Potential benefits

Valuing of emotional bonds

Connections within group

Remembering and sharing stories

Resources needed

Pictures or small objects of pets

Songs such as “How much is that doggie in the window”; “Oh where, oh where is my little dog gone”; from the musical “Cats”


  1. The theme of animals may have come from previous work, such as Signs of the Zodiac. Revisit these, and then introduce the new theme, perhaps through song
  2. Offer pictures or small objects of pet animals and invite people to engage with them
  3. Invite each group member to choose one object or picture on which to focus
  4. Bring to the group thoughts around senses i.e., the smell, sound, look or feel of the pet – and explore these
  5. Take it in turns to share the story of that animal, whether it is a reminiscence or a created story in the moment
  6. Take photos of the objects used, and (later) copy any pictures, and note down the stories and memories shared
  7. Be mindful that some of the memories may bring up feelings around loss, and work carefully to hold this, taking time to end this part of the session with care and consideration


Add to the book the pictures and comments, engaging the group to stick in their own pictures if they wish. The images and comments in the book, particularly around memories of pets, can be re-visited and re-shared, and can be added to if anything more emerges over the following weeks.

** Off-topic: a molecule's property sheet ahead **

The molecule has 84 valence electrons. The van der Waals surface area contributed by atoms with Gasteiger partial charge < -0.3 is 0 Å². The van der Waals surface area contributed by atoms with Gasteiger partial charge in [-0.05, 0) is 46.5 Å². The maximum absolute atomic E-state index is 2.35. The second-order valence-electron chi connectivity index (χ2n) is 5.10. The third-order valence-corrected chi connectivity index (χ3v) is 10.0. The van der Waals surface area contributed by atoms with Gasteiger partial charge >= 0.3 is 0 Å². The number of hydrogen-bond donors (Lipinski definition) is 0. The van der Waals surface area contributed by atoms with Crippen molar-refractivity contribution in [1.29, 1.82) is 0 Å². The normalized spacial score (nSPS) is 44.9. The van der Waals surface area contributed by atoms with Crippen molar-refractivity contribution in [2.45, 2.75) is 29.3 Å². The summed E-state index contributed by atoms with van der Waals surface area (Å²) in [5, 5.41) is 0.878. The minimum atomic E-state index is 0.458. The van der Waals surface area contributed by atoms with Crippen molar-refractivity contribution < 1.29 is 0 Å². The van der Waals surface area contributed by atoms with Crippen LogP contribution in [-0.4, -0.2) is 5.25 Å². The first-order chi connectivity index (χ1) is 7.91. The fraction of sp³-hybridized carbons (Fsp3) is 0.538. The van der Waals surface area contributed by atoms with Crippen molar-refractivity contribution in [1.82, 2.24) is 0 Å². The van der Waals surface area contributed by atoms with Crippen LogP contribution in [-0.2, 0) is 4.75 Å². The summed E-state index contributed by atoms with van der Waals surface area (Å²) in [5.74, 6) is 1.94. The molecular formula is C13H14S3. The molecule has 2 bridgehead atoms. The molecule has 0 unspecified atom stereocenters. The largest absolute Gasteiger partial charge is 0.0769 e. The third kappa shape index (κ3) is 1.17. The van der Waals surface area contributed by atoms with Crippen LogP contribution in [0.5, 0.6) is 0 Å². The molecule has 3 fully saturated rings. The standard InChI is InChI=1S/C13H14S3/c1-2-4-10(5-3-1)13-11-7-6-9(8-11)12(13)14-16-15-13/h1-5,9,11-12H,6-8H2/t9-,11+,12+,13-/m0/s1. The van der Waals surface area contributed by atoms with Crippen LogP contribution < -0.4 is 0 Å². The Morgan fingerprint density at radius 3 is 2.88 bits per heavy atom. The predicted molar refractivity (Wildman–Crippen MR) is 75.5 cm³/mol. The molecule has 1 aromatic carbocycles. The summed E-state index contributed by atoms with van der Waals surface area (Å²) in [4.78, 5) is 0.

Further sessions

Exploration on this theme might lead to sharing fictional stories about pets: Lassie; Snoopy; 101 Dalmatians; Tom in Tom and Jerry; Garfield.

The theme of animals can be further explored through focusing on animals other than pets – wild animals, working animals, Aesop’s fables, animal folk tales such as the Town Musicians of Bremen, the poetry of T.S. Eliot’s ‘Old Possum’s Book of Practical Cats’, especially Macavity the Mystery Cat.

The client’s response

“It is nice to talk about the pets”

“I always had dogs – I like them all”

“We talked about various things, animals, cats and dogs, tried on different masks and had our photographs taken”

Fond memories, amusing tales of escapades, sad stories of loss – many tales are shared through this theme. Usually the pet is a remembered pet, but occasionally there is a pet in the home or centre, and cats in particular have joined and been part of a session. The cat sometimes becomes a therapeutic presence – stroking the cat can ease strong feelings, and also enables clients to share their love. If the cat is a regular part of the session, and is absent, this can lead to sharing of other absences.

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